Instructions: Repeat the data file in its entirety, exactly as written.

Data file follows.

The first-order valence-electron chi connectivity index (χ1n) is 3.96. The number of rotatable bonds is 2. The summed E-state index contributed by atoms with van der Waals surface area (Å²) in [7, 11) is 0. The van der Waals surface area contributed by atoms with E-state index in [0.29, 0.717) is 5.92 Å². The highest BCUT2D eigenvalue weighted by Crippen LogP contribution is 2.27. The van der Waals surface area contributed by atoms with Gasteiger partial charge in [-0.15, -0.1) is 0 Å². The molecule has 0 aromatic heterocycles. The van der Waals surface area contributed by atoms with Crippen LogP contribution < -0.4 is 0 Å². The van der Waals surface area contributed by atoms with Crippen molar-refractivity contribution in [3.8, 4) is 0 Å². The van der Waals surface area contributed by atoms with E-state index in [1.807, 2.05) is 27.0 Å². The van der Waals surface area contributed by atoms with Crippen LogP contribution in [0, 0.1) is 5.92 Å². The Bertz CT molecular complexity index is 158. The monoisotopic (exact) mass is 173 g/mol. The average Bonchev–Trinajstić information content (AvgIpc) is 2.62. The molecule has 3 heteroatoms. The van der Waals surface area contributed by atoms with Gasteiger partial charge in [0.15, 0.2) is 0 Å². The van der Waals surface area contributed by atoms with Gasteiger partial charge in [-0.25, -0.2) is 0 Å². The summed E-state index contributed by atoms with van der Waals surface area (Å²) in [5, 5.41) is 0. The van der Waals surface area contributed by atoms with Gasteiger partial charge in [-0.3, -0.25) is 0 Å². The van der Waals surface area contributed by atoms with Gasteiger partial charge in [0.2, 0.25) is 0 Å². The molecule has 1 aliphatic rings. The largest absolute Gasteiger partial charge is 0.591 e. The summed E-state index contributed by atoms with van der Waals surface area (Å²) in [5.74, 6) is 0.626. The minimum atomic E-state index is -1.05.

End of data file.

The first-order valence-electron chi connectivity index (χ1n) is 3.96. The number of rotatable bonds is 2. The summed E-state index contributed by atoms with van der Waals surface area (Å²) in [7, 11) is 0. The van der Waals surface area contributed by atoms with E-state index in [0.29, 0.717) is 5.92 Å². The highest BCUT2D eigenvalue weighted by Crippen LogP contribution is 2.27. The van der Waals surface area contributed by atoms with Gasteiger partial charge in [-0.15, -0.1) is 0 Å². The molecule has 0 aromatic heterocycles. The van der Waals surface area contributed by atoms with Crippen LogP contribution < -0.4 is 0 Å². The van der Waals surface area contributed by atoms with Crippen molar-refractivity contribution in [3.8, 4) is 0 Å². The van der Waals surface area contributed by atoms with E-state index in [1.807, 2.05) is 27.0 Å². The van der Waals surface area contributed by atoms with Crippen LogP contribution in [0, 0.1) is 5.92 Å². The Bertz CT molecular complexity index is 158. The monoisotopic (exact) mass is 173 g/mol. The average Bonchev–Trinajstić information content (AvgIpc) is 2.62. The molecule has 3 heteroatoms. The van der Waals surface area contributed by atoms with Gasteiger partial charge in [0.15, 0.2) is 0 Å². The van der Waals surface area contributed by atoms with Gasteiger partial charge in [-0.25, -0.2) is 0 Å². The summed E-state index contributed by atoms with van der Waals surface area (Å²) in [5, 5.41) is 0. The van der Waals surface area contributed by atoms with Gasteiger partial charge in [-0.3, -0.25) is 0 Å². The van der Waals surface area contributed by atoms with Gasteiger partial charge in [0.2, 0.25) is 0 Å². The molecule has 1 aliphatic rings. The largest absolute Gasteiger partial charge is 0.591 e. The summed E-state index contributed by atoms with van der Waals surface area (Å²) in [5.74, 6) is 0.626. The minimum atomic E-state index is -1.05.